Brexit plan

for Leavers and Remainers

The Brexit ACT

  1. An act of parliament (the BREXIT ACT?) to lay out the next steps
  2. HMG is suggesting that the referendum provides the PM with the mandate and authority (through Royal prerogative) to proceed with the process of leaving the EU and in particular issuing notification under Article 50 (2) of the UK’s intent to leave.
  3. Given that the referendum was constructed as a advisory vote and the overwhelming majority of MPs favour remain then this would be a high risk strategy and subject to multiple legal challenges.
  4. By creating a Brexit Bill that sets out the process and clearly signals a decision point once the actual construct of a deal (or deals) is known then MPs are far more likely to give their backing.
  5. Leave will be getting their promised “Brexit means Brexit” and the Remain campaign will be able to see that they will have an opportunity to stop the exit process if there is not an attractive deal on offer.

Notification under Article 50 (2)

  1. Make the notification conditional e.g. “UK will leave the EU after ratification by the UK and the remaining EU members of the terms of leaving negotiated under Article 50, prior to the expiry of the agreed negotiating period (2 years if not agreed otherwise) the UK, in accordance with our constitutional process hold a General Election (or further referendum, or parliamentary vote) to ratify acceptance of the proposed deal. If the deal is not ratified then the UK will withdraw it’s notification to leave the EU.”
  2. For the EU to agree to a UK ratification process it will need to be clearly democratic and in-line with the UK’s constitutional process. The process could be another referendum or a parliamentary vote or a General Election.
  3. The “conditional” phrase is key — the proposition is that we can revoke the notification under Article 50 (2). Richard Tunnicliffe discusses this in his blog Shades of Article 50 @howshouldwevote. Whilst the legal position is not clear plenty of legal experts believe we can revoke notification (as long as this is before the 2 year time limit expires), see pages 4/5 in House of Lords review of the withdrawal process May 2016, so it will be well worth exploring and indeed discussing with our EU partners before we provide notification.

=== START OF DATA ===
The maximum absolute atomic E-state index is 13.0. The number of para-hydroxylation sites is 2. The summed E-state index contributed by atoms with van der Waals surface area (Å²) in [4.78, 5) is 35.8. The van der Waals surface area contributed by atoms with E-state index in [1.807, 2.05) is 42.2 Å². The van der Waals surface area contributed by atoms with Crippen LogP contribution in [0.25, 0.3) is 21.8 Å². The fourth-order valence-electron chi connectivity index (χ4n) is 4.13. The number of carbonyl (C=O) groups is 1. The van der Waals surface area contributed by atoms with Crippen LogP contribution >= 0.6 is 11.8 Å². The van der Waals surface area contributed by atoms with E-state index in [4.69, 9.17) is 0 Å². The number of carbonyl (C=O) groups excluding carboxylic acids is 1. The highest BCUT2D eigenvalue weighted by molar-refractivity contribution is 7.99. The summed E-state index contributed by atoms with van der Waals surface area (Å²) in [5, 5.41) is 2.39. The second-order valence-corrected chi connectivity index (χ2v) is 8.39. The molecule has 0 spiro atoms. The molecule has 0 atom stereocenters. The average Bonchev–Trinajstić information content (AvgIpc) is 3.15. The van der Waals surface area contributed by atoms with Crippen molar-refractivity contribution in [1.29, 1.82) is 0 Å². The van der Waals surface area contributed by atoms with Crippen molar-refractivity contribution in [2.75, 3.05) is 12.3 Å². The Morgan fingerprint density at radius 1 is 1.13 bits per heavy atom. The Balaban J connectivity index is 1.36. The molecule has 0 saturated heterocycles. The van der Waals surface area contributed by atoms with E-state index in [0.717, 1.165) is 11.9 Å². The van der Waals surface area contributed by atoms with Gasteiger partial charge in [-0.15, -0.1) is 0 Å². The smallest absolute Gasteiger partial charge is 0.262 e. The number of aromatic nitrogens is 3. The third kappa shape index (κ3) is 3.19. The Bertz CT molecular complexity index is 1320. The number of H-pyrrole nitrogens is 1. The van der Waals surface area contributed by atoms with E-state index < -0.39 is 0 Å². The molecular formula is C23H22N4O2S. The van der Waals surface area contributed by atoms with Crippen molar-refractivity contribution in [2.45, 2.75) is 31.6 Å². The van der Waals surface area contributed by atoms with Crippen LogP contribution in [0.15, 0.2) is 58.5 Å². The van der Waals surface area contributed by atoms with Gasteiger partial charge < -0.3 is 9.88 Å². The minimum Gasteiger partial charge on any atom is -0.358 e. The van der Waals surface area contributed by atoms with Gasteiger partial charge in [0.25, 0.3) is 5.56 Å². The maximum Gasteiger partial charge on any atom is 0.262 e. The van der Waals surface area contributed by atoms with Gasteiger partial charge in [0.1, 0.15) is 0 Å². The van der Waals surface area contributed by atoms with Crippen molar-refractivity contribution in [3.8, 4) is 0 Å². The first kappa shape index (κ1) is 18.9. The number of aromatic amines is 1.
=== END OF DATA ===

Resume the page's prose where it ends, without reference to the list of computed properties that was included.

There seems to be no way around having what will almost certainly be a very complicated and prolonged period of negotiation.

Charles Grant provides an excellent overview of the process of negotiationCharles Grant @cer_grant


Once the deal (or options for a deal) are known they can be reviewed by Parliament and the Country


The ratification process will have been set out the Brexit Bill

  1. If the option of a further referendum was decided upon the the electorate will once again have a Leave or Remain decision to make but the structure of the Leave option will be known. Quite a different proposition from June 23rd.
  2. If it was decided that the matter would be put to the country by way of a General Election then it would be for each party to align with Leave or Remain in their manifesto.
  3. I would hope that if it was decided to ratify the proposed exit deal through a vote in Parliament then the vote should be free from party considerations or whips.

Leave or Remain

  1. If the deal is ratified then it will also need ratification by the other 27 EU members and the UK leaves the EU
  2. If the deal is not ratified by the UK then we revoke our notification of intent to leave the EU under Article 50 (2) and remain in the EU.
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